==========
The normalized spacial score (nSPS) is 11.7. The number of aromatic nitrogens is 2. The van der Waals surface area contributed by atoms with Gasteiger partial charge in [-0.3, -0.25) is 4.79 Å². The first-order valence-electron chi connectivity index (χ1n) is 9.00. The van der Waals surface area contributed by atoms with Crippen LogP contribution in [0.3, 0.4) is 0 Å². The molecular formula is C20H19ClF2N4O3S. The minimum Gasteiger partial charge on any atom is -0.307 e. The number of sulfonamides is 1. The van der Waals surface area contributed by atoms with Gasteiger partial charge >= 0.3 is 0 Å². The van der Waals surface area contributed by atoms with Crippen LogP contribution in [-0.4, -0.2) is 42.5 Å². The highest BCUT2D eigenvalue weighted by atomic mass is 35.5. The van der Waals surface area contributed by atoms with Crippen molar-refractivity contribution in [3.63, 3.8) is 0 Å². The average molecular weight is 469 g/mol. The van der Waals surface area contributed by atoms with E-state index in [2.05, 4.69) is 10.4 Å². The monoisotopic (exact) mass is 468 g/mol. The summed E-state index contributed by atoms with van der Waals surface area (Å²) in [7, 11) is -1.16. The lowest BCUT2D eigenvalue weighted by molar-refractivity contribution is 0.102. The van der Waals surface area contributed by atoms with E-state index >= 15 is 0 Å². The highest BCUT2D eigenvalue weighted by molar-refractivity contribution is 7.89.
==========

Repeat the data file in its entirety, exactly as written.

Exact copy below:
The normalized spacial score (nSPS) is 11.7. The number of aromatic nitrogens is 2. The van der Waals surface area contributed by atoms with Gasteiger partial charge in [-0.3, -0.25) is 4.79 Å². The first-order valence-electron chi connectivity index (χ1n) is 9.00. The van der Waals surface area contributed by atoms with Crippen LogP contribution in [0.3, 0.4) is 0 Å². The molecular formula is C20H19ClF2N4O3S. The minimum Gasteiger partial charge on any atom is -0.307 e. The number of sulfonamides is 1. The van der Waals surface area contributed by atoms with Gasteiger partial charge >= 0.3 is 0 Å². The van der Waals surface area contributed by atoms with Crippen LogP contribution in [-0.4, -0.2) is 42.5 Å². The highest BCUT2D eigenvalue weighted by atomic mass is 35.5. The van der Waals surface area contributed by atoms with Crippen molar-refractivity contribution in [3.63, 3.8) is 0 Å². The average molecular weight is 469 g/mol. The van der Waals surface area contributed by atoms with E-state index in [2.05, 4.69) is 10.4 Å². The monoisotopic (exact) mass is 468 g/mol. The summed E-state index contributed by atoms with van der Waals surface area (Å²) in [7, 11) is -1.16. The lowest BCUT2D eigenvalue weighted by molar-refractivity contribution is 0.102. The van der Waals surface area contributed by atoms with E-state index >= 15 is 0 Å². The highest BCUT2D eigenvalue weighted by molar-refractivity contribution is 7.89.